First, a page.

We want to get better at communicating with our patients. We want to make sure you can read and understand the information we send you. If you find it hard to read our letters or if you need someone to support you at appointments, please let us know. We want to know if you need information in braille, large print or easy read. We want to know if you need a British Sign Language interpreter or advocate. We want to know if we can support you to lipread or use a hearing aid or communication tool. Please tell the receptionist when you arrive for your next appointment, or call us on xxx between xx and xx. Thank you.
|Example text communication|
We’re improving how we communicate with patients. Please tell us if you need information in a different format or communication support.
The guidance also says it would be good practice to include a ‘standard line’ as part of all correspondence to encourage people to contact the service if they have any information or communication needs, for example: 'If you would like this letter or information in an alternative format, for example large print or easy read, or if you need help with communicating with us, for example because you use British Sign Language, please let us know. You can call us on xx or email xx.'
NHS England will be producing print-ready templates for letters and posters to support implementation later this year.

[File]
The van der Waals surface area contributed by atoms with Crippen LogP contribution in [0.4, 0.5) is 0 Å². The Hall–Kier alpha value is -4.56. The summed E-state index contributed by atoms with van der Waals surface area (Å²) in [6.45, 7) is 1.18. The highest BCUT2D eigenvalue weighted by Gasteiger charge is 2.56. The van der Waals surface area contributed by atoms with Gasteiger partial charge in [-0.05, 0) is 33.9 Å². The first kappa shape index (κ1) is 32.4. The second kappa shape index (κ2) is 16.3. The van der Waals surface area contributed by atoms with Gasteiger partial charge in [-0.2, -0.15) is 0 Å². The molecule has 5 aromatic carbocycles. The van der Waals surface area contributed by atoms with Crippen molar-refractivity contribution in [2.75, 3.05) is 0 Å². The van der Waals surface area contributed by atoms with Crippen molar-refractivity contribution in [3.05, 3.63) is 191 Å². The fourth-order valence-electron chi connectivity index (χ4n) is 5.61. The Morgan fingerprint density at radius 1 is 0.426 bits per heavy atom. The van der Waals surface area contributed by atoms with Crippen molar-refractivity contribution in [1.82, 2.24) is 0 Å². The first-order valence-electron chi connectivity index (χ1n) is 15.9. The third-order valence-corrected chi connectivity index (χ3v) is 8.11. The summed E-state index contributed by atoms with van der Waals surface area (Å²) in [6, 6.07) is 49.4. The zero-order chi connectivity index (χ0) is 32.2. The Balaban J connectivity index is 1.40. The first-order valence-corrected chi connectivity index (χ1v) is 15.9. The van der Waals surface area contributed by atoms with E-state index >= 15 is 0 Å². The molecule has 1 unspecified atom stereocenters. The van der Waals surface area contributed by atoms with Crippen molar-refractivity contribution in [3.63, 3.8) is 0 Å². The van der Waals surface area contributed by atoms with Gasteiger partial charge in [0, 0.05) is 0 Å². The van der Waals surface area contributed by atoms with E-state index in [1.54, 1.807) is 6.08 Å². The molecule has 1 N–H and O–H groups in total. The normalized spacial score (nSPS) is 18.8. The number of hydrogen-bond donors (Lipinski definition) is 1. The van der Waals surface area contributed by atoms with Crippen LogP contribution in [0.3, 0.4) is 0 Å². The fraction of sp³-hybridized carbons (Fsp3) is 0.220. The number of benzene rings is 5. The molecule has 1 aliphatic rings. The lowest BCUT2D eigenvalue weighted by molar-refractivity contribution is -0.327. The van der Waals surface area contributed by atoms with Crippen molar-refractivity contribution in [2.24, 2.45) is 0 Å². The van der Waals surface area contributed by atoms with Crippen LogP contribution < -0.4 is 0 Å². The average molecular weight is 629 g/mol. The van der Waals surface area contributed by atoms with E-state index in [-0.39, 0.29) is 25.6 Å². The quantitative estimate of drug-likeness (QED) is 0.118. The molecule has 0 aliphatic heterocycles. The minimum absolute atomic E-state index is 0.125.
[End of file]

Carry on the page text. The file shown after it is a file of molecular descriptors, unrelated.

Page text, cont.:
Practices should also consider how to identify people who are unable to read a letter or poster, for example people who are blind or deafblind. Staff knowledge of individuals as well as existing data that indicates patients are more likely to have a communication need, such as lists of patients who are blind or the learning disabilities register, should be used in such circumstances.
Once identified, these patients could be flagged to prioritise a conversation about their communication needs.
Recording and highlighting patients’ communication needs
Information relating to individuals’ communication needs should be recorded using the appropriate SNOMED CT, Read v2 or CTV3 code.
Any record of information or communication needs must be ‘highly visible’. This means it should be visible on every page of an electronic record (for example as an alert, flag or banner) or highlighted in some way on a paper record.
Any details recorded must be based on information from the individual themselves or their carer or parent. The patient, carer or parent should be made aware of the information that is being recorded in their notes, including to verify accuracy.
Once the details are recorded practices should ensure this is regularly reviewed and if necessary updated. The purpose of a review is to identify if the individual’s needs have changed or if the most appropriate methods of meeting those needs have changed (for example due to advances in technology or a change in an individual’s access to particular technology).
Sharing information needs
Practices should include information about individuals’ information and communication support needs as a routine part of referral and handover communication, and as part of other data-sharing processes with other services.
This should follow existing data-sharing processes, including governance protocols and processes for the obtaining and recording patient consent.
- Fionnuala O'Donnell is a practice manager in Ealing, West London, and a CCG board member.